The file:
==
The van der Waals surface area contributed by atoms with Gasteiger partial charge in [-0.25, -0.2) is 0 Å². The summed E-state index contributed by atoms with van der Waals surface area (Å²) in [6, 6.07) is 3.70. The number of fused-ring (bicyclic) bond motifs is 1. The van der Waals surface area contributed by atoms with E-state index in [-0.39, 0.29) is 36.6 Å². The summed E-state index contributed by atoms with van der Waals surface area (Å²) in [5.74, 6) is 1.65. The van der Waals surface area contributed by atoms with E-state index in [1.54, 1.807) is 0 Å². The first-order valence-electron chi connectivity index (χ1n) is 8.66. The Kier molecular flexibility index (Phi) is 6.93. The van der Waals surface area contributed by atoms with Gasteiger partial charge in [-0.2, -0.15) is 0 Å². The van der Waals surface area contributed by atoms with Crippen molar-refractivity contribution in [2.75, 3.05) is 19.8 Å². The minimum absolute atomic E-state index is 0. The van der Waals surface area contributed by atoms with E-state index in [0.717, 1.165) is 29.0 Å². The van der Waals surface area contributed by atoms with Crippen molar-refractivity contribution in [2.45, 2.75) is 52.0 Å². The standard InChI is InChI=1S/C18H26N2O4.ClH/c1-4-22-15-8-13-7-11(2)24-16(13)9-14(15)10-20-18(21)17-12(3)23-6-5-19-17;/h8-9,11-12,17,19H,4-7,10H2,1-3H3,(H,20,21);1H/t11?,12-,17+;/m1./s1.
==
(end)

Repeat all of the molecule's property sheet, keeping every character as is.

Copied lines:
The van der Waals surface area contributed by atoms with Gasteiger partial charge in [-0.25, -0.2) is 0 Å². The summed E-state index contributed by atoms with van der Waals surface area (Å²) in [6, 6.07) is 3.70. The number of fused-ring (bicyclic) bond motifs is 1. The van der Waals surface area contributed by atoms with E-state index in [-0.39, 0.29) is 36.6 Å². The summed E-state index contributed by atoms with van der Waals surface area (Å²) in [5.74, 6) is 1.65. The van der Waals surface area contributed by atoms with E-state index in [1.54, 1.807) is 0 Å². The first-order valence-electron chi connectivity index (χ1n) is 8.66. The Kier molecular flexibility index (Phi) is 6.93. The van der Waals surface area contributed by atoms with Gasteiger partial charge in [-0.2, -0.15) is 0 Å². The van der Waals surface area contributed by atoms with Crippen molar-refractivity contribution in [2.75, 3.05) is 19.8 Å². The minimum absolute atomic E-state index is 0. The van der Waals surface area contributed by atoms with E-state index in [0.717, 1.165) is 29.0 Å². The van der Waals surface area contributed by atoms with Crippen molar-refractivity contribution in [2.45, 2.75) is 52.0 Å². The standard InChI is InChI=1S/C18H26N2O4.ClH/c1-4-22-15-8-13-7-11(2)24-16(13)9-14(15)10-20-18(21)17-12(3)23-6-5-19-17;/h8-9,11-12,17,19H,4-7,10H2,1-3H3,(H,20,21);1H/t11?,12-,17+;/m1./s1.